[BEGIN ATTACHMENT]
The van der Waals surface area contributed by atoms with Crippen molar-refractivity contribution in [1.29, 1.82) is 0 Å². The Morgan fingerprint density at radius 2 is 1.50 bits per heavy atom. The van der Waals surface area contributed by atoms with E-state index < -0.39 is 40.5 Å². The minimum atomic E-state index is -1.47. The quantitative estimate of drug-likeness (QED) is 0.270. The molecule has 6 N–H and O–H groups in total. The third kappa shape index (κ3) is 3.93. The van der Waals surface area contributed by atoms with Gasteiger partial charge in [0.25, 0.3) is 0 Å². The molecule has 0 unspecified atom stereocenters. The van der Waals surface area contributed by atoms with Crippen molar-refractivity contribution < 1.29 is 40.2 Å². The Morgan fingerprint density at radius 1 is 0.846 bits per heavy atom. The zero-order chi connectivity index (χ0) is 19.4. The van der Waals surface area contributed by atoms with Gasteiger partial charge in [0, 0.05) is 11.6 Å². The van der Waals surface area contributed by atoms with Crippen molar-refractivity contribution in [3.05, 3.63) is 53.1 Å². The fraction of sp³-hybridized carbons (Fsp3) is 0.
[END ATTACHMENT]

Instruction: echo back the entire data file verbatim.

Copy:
The van der Waals surface area contributed by atoms with Crippen molar-refractivity contribution in [1.29, 1.82) is 0 Å². The Morgan fingerprint density at radius 2 is 1.50 bits per heavy atom. The van der Waals surface area contributed by atoms with E-state index < -0.39 is 40.5 Å². The minimum atomic E-state index is -1.47. The quantitative estimate of drug-likeness (QED) is 0.270. The molecule has 6 N–H and O–H groups in total. The third kappa shape index (κ3) is 3.93. The van der Waals surface area contributed by atoms with Gasteiger partial charge in [0.25, 0.3) is 0 Å². The molecule has 0 unspecified atom stereocenters. The van der Waals surface area contributed by atoms with Crippen molar-refractivity contribution < 1.29 is 40.2 Å². The Morgan fingerprint density at radius 1 is 0.846 bits per heavy atom. The zero-order chi connectivity index (χ0) is 19.4. The van der Waals surface area contributed by atoms with Gasteiger partial charge in [0, 0.05) is 11.6 Å². The van der Waals surface area contributed by atoms with Crippen molar-refractivity contribution in [3.05, 3.63) is 53.1 Å². The fraction of sp³-hybridized carbons (Fsp3) is 0.